BY MARK ITSIBOR, Abuja And KAYODE TOKEDE, Lagos –
A global credit ratings firm, Moody’s has projected Nigeria’s general government budget deficit of 3.2 per cent of the Gross Domestic Product (GDP) in 2018. The research company said the figure comprises “a 2% of GDP federal government budget deficit and around 1% of GDP deficit at the state and municipality levels, as well as arrears that are likely to be split between the three levels of government.”
Moody’s Investors Service said in an annual report that was released yesterday that Nigeria will have a general government budget deficit of 3.6 per cent of GDP in 2017, down from 4.7 per cent in 2016.
It said Nigeria’s (B2 stable) credit profile is constrained by the continued exposure of the sovereign balance sheet to shocks, weak institutions and elevated deficits.
It however stated that the country’s credit strengths include the large size of its economy and robust medium-term growth prospects supported, in particular, by its domestic demand. The research is an update to the markets and does not constitute a rating action, it said.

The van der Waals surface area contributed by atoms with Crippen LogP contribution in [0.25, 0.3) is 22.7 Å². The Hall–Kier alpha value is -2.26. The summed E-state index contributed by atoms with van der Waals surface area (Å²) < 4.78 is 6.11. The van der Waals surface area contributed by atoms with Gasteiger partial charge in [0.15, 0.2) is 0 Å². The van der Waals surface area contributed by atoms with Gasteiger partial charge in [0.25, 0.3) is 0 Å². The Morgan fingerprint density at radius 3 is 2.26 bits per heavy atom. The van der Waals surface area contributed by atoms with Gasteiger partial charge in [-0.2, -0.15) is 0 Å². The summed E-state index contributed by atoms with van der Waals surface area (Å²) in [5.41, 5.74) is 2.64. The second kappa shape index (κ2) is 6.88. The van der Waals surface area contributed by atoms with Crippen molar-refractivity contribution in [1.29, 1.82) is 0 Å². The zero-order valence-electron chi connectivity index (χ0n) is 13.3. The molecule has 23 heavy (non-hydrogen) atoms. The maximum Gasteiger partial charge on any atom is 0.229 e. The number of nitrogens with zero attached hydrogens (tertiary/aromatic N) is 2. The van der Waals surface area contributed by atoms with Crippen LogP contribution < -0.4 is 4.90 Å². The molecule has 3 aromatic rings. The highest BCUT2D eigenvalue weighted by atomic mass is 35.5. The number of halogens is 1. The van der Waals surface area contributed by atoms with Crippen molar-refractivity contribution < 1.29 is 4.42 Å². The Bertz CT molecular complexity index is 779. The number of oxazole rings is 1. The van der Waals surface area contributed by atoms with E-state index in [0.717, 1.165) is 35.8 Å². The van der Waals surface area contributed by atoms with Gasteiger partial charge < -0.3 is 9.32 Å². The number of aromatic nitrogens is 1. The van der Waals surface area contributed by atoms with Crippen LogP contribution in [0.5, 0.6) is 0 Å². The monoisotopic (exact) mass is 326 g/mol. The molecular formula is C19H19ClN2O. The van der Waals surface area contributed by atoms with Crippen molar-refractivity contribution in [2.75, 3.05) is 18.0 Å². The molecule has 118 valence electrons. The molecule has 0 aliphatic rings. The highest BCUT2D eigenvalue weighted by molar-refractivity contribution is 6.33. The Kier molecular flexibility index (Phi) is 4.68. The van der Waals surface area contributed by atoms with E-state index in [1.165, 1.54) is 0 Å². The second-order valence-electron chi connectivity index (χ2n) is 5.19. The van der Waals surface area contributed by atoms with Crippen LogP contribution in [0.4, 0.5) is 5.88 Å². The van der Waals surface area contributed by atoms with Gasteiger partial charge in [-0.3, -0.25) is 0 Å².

“Only a durable increase in non-oil revenue will improve Nigeria’s resilience to oil price volatility and increase the realisation rates of capital spending on the large infrastructure projects that are crucial for Nigeria’s economic development,” said Moody’s Vice President — Senior Credit Officer and co-author of the report, Aurélien Mali.
Mali said “Until it does, the government’s balance sheet will remain exposed to further shocks. Deficits will remain elevated and debt affordability will remain challenged. This exposure will persist, despite recent improvements in the economy, which are primarily cyclical and related to the strengthening of the oil sector.”
It also projected that Nigeria’s economic fundamentals will strengthen its recovery, with real growth of 3.3 per cent in 2018 and 4.5 per cent in 2019.